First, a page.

Free Resource Guide for Solo Consultants


For solo consultants, true wealth is discretionary time. Don't waste yours on simple tasks that can be handled by technology. This free resource guide reveals the four essential online tools I use to manage my solo consulting practice and save hours of valuable time. And the best part is - they're free!



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L. Canton Photo 2013  

Welcome to the December issue of Emergency Management Solutions.

I always think of the days between Christmas and the New Year as the doldrums of winter. Things seem quiet and the world seems to hold its collective breath. Many people are on vacation and little seems to get done. I know this is not true and that many of my colleagues are dealing with weather-related emergencies, a major gas leak is underway in California, and the refugee crisis has not abated. Ours is a business that does not recognize holidays. 

Nevertheless, this is a time for reflection, for thinking about the past year and making plans for the one to come. Each year is a mixture of joy and sadness. My wish for you is that the joy in your life far outweighs the sadness.

Happy New Year!


Lucien Canton  

Featured Article
Deciding to Evacuate
A Tale of Two Cities

Earlier this month the school districts in Los Angeles and New York received similar warnings of an impending terrorist attack on their schools. The City of New York dismissed the threat as not credible and opened schools as usual. The Superintendent of Schools for Los Angeles took the threat seriously and opted to close the schools for the day. Nothing happened and the LA Superintendent is being criticized for over-reacting to the threat.

However, we should not be so quick to judge. The decision to close or evacuate a facility is not an easy one and we should be conscious of the many obstacles to making such a decision.


If you are having trouble viewing my featured article, try clicking on the link at the top of the page. You can always find my articles in the white paper section of my blog site, Canton on Emergency Management.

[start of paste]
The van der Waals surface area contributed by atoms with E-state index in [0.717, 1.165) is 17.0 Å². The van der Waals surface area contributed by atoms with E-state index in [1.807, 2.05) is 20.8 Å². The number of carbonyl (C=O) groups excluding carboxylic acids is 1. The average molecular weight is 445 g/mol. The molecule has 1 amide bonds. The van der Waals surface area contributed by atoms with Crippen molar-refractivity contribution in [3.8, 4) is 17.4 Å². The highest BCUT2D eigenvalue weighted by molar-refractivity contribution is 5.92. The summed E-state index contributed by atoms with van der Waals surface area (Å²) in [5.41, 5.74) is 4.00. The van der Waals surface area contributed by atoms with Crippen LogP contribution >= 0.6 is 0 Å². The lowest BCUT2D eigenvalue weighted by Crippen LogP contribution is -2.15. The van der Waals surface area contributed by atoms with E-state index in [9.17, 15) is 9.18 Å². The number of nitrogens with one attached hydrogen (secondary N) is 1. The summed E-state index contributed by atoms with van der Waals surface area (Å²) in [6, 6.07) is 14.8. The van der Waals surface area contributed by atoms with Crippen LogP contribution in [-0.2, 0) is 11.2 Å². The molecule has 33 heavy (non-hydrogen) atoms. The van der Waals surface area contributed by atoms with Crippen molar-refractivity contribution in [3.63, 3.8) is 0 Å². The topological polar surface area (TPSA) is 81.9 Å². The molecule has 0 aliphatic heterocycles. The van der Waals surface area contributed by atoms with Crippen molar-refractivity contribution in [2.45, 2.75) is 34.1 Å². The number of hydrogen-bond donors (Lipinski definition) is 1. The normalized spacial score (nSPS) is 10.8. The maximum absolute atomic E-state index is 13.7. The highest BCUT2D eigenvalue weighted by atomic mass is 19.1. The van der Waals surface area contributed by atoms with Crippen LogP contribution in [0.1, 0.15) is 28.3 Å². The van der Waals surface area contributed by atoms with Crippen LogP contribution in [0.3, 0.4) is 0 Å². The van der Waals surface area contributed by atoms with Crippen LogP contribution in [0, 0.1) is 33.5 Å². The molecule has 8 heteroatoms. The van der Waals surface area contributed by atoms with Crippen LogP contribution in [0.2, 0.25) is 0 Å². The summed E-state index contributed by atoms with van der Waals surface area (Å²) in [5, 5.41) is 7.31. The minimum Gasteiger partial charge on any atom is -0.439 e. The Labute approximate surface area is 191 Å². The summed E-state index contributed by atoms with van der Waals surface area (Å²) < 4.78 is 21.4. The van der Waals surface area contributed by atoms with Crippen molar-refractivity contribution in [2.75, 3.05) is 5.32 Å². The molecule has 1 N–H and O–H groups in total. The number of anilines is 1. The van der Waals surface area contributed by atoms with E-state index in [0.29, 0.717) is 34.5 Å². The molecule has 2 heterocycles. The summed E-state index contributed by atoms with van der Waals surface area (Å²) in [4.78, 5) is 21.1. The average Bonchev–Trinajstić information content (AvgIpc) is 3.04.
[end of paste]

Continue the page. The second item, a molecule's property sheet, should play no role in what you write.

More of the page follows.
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Professional Development 
Reading Fiction Can Improve Your Professional Development

A guest column by Alan Weiss

I remember a football star in high school bragging that he had never read a book. He wound up as a payroll clerk in a grocery chain. Even today people tell me they never read fiction. That's interesting, because I'd rather be immersed in the rich worlds of Dickens, Steinbeck, Irving, Updike, Austin, and Flaubert than almost anyone else. I find that over 90 percent of all business books written are turgid and impractical.

History, science fiction, biographies, philosophy-they all provide for an education that make us objects of interest to others. We learn about human motivation, historical trends, political maneuverings, serendipitous developments-in other words, all the issues that confront us daily in the world of business.

I don't relate well to "one trick ponies" who can only talk about technology, or leadership, or finance (or sports, or food, or television). I abhor the rumor-as-fact and opinion-as-reality of social media. Reading and educating ourselves are not inimical to other pursuits. They simply put our other pursuits in better context and enable us to enjoy life more.

If you haven't read The Grapes of Wrath then the Great Depression is just an abstraction. Life as we understand it should be anything but.

Alan Weiss
Copyright © 2015 Summit Consulting Group, Inc. All rights reserved.